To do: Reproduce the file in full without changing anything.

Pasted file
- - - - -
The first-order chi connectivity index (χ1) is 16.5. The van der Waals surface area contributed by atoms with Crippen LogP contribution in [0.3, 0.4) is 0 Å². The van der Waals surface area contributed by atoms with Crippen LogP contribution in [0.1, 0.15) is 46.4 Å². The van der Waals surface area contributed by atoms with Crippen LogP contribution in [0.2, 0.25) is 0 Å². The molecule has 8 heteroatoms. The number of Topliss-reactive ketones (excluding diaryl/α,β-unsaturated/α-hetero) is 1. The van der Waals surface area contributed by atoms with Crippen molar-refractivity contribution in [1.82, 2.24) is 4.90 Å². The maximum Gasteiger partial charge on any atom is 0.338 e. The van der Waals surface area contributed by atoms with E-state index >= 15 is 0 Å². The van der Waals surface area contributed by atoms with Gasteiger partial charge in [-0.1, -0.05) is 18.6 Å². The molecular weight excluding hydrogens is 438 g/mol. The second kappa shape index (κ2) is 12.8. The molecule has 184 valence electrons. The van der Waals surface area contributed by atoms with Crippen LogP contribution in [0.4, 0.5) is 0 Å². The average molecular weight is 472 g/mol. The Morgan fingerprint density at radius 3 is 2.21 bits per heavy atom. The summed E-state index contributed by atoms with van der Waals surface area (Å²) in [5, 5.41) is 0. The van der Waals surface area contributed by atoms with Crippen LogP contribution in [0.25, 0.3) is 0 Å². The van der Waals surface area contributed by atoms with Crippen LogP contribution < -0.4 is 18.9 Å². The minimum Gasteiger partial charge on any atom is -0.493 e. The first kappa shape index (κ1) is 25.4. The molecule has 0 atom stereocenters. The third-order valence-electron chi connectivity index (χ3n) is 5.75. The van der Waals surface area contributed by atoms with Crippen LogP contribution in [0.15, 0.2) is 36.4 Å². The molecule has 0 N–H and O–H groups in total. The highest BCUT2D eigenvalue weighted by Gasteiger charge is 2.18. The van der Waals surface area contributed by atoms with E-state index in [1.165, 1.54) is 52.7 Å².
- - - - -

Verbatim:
The first-order chi connectivity index (χ1) is 16.5. The van der Waals surface area contributed by atoms with Crippen LogP contribution in [0.3, 0.4) is 0 Å². The van der Waals surface area contributed by atoms with Crippen LogP contribution in [0.1, 0.15) is 46.4 Å². The van der Waals surface area contributed by atoms with Crippen LogP contribution in [0.2, 0.25) is 0 Å². The molecule has 8 heteroatoms. The number of Topliss-reactive ketones (excluding diaryl/α,β-unsaturated/α-hetero) is 1. The van der Waals surface area contributed by atoms with Crippen molar-refractivity contribution in [1.82, 2.24) is 4.90 Å². The maximum Gasteiger partial charge on any atom is 0.338 e. The van der Waals surface area contributed by atoms with E-state index >= 15 is 0 Å². The van der Waals surface area contributed by atoms with Gasteiger partial charge in [-0.1, -0.05) is 18.6 Å². The molecular weight excluding hydrogens is 438 g/mol. The second kappa shape index (κ2) is 12.8. The molecule has 184 valence electrons. The van der Waals surface area contributed by atoms with Crippen LogP contribution in [0.4, 0.5) is 0 Å². The average molecular weight is 472 g/mol. The Morgan fingerprint density at radius 3 is 2.21 bits per heavy atom. The summed E-state index contributed by atoms with van der Waals surface area (Å²) in [5, 5.41) is 0. The van der Waals surface area contributed by atoms with Crippen LogP contribution in [0.25, 0.3) is 0 Å². The van der Waals surface area contributed by atoms with Crippen LogP contribution < -0.4 is 18.9 Å². The minimum Gasteiger partial charge on any atom is -0.493 e. The first kappa shape index (κ1) is 25.4. The molecule has 0 atom stereocenters. The third-order valence-electron chi connectivity index (χ3n) is 5.75. The van der Waals surface area contributed by atoms with Crippen LogP contribution in [0.15, 0.2) is 36.4 Å². The molecule has 0 N–H and O–H groups in total. The highest BCUT2D eigenvalue weighted by Gasteiger charge is 2.18. The van der Waals surface area contributed by atoms with E-state index in [1.165, 1.54) is 52.7 Å².